WASHINGTON — Better coordination and information sharing needs to be fostered between financial regulators worldwide in order to reduce risks posed by so-called shadow banking sector, a group of international supervisors said Wednesday.
The Financial Stability Board, an international consortium of regulators and central bankers, published the results of a peer review of countries' implementation of the group's 2013 framework for strengthening oversight and regulation of shadow banks.
Ravi Menon, managing director of the Monetary Authority of Singapore and chairman of the stability board's Standing Committee on Standards Implementation that oversaw the preparation of the peer review, said the point of the review was to limit the potential for risk to migrate from banks to other firms because of post-crisis banking reforms.
"Transforming shadow banking into resilient market-based finance is a key priority for the FSB," Menon said. "The findings of the peer review provide a good baseline to monitor future developments, and its recommendations will maintain the momentum for reform."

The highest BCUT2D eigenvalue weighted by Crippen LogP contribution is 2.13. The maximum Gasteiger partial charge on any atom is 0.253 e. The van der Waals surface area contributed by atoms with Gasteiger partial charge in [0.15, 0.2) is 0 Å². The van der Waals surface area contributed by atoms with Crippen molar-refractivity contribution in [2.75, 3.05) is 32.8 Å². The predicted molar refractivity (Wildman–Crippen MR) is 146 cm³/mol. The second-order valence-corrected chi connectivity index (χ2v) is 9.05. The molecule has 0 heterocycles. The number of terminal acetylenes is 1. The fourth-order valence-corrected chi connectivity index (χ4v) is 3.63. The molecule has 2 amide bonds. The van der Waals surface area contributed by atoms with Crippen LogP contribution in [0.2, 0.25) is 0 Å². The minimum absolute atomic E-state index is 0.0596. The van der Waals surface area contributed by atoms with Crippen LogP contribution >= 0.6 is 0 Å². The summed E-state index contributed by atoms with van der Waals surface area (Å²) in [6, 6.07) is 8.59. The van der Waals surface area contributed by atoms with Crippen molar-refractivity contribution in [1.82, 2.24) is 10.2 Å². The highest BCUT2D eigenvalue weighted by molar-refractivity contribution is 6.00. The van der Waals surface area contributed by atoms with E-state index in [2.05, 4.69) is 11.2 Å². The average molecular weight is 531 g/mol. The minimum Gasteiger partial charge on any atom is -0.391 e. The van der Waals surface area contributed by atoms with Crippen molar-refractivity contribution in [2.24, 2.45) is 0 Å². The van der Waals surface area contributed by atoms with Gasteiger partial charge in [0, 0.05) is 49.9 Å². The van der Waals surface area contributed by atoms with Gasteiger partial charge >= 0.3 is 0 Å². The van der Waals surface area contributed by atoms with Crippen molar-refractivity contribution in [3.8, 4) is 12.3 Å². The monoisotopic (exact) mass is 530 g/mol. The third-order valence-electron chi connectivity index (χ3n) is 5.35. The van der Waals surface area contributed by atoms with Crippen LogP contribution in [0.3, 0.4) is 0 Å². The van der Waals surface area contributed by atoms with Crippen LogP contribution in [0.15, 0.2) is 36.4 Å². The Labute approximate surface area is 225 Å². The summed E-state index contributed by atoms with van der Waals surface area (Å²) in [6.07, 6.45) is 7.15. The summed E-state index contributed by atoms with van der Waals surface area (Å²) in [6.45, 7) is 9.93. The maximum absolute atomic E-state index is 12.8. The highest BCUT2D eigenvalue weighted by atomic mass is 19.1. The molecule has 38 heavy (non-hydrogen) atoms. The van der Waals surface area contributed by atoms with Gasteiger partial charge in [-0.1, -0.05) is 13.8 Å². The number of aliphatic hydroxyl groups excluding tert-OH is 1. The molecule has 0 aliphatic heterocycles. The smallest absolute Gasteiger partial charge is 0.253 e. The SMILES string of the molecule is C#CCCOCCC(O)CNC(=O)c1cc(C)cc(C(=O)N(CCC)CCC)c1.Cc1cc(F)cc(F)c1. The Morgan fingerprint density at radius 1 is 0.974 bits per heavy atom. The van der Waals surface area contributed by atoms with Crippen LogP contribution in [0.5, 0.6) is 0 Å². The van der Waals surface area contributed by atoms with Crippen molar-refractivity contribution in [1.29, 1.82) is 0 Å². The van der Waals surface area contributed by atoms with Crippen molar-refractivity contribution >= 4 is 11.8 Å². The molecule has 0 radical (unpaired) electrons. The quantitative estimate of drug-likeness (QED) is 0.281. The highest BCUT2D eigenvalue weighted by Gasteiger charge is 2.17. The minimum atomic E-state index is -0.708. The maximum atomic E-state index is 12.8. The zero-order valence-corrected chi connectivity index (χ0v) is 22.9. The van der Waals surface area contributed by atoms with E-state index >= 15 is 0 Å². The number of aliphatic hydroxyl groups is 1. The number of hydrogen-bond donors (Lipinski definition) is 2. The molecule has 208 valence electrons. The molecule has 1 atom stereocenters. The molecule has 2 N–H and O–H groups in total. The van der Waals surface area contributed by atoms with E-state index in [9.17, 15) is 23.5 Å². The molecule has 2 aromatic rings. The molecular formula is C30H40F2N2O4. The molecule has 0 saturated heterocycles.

The review found that, while most nonbank financial firms are covered by some measure of regulatory oversight in most jurisdictions, countries observe a wide range of ways of dividing their regulatory functions. Those tasked with regulating firms that perform banklike activities may or may not be collecting data from those firms that is useful to the average investor or to the regulators themselves to identify risks before it's too late, the report said.
As a result, the report recommended that jurisdictions improve coordination and communication between agencies, identify and resolve data gaps for regulated nonbanks and increase public disclosure where practicable.
The report noted that the United States still accounts for roughly 40% of the global shadow banking industry by assets — by far the single largest jurisdiction, followed by the United Kingdom, Ireland and Germany.